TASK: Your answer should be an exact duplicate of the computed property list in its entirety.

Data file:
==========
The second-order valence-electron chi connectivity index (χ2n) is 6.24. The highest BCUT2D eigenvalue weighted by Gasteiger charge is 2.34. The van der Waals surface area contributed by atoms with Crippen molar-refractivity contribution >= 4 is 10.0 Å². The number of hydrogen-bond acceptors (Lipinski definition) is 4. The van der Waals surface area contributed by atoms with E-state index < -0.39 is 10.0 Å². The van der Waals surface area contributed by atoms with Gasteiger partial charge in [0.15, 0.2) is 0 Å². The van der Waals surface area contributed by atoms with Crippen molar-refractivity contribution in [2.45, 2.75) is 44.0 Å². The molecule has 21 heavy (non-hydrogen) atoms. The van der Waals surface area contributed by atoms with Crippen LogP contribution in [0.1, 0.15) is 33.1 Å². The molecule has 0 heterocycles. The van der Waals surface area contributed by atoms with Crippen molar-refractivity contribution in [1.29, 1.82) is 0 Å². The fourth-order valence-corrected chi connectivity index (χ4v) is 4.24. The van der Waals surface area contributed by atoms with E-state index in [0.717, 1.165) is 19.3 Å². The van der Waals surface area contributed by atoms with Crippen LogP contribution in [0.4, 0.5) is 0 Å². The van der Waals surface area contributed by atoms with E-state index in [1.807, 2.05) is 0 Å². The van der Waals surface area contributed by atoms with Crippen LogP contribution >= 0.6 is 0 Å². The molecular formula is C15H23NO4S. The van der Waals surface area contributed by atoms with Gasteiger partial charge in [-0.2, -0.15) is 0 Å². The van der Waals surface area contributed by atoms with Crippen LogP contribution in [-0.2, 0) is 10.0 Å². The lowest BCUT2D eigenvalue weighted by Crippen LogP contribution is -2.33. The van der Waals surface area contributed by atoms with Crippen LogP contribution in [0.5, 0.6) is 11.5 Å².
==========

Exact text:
The second-order valence-electron chi connectivity index (χ2n) is 6.24. The highest BCUT2D eigenvalue weighted by Gasteiger charge is 2.34. The van der Waals surface area contributed by atoms with Crippen molar-refractivity contribution >= 4 is 10.0 Å². The number of hydrogen-bond acceptors (Lipinski definition) is 4. The van der Waals surface area contributed by atoms with E-state index < -0.39 is 10.0 Å². The van der Waals surface area contributed by atoms with Gasteiger partial charge in [0.15, 0.2) is 0 Å². The van der Waals surface area contributed by atoms with Crippen molar-refractivity contribution in [2.45, 2.75) is 44.0 Å². The molecule has 21 heavy (non-hydrogen) atoms. The van der Waals surface area contributed by atoms with Crippen LogP contribution in [0.1, 0.15) is 33.1 Å². The molecule has 0 heterocycles. The van der Waals surface area contributed by atoms with Crippen molar-refractivity contribution in [1.29, 1.82) is 0 Å². The fourth-order valence-corrected chi connectivity index (χ4v) is 4.24. The van der Waals surface area contributed by atoms with E-state index in [0.717, 1.165) is 19.3 Å². The van der Waals surface area contributed by atoms with Crippen LogP contribution in [0.4, 0.5) is 0 Å². The van der Waals surface area contributed by atoms with E-state index in [1.807, 2.05) is 0 Å². The van der Waals surface area contributed by atoms with Crippen LogP contribution >= 0.6 is 0 Å². The molecular formula is C15H23NO4S. The van der Waals surface area contributed by atoms with Gasteiger partial charge in [-0.2, -0.15) is 0 Å². The van der Waals surface area contributed by atoms with Crippen LogP contribution in [-0.2, 0) is 10.0 Å². The lowest BCUT2D eigenvalue weighted by Crippen LogP contribution is -2.33. The van der Waals surface area contributed by atoms with Crippen LogP contribution in [0.5, 0.6) is 11.5 Å².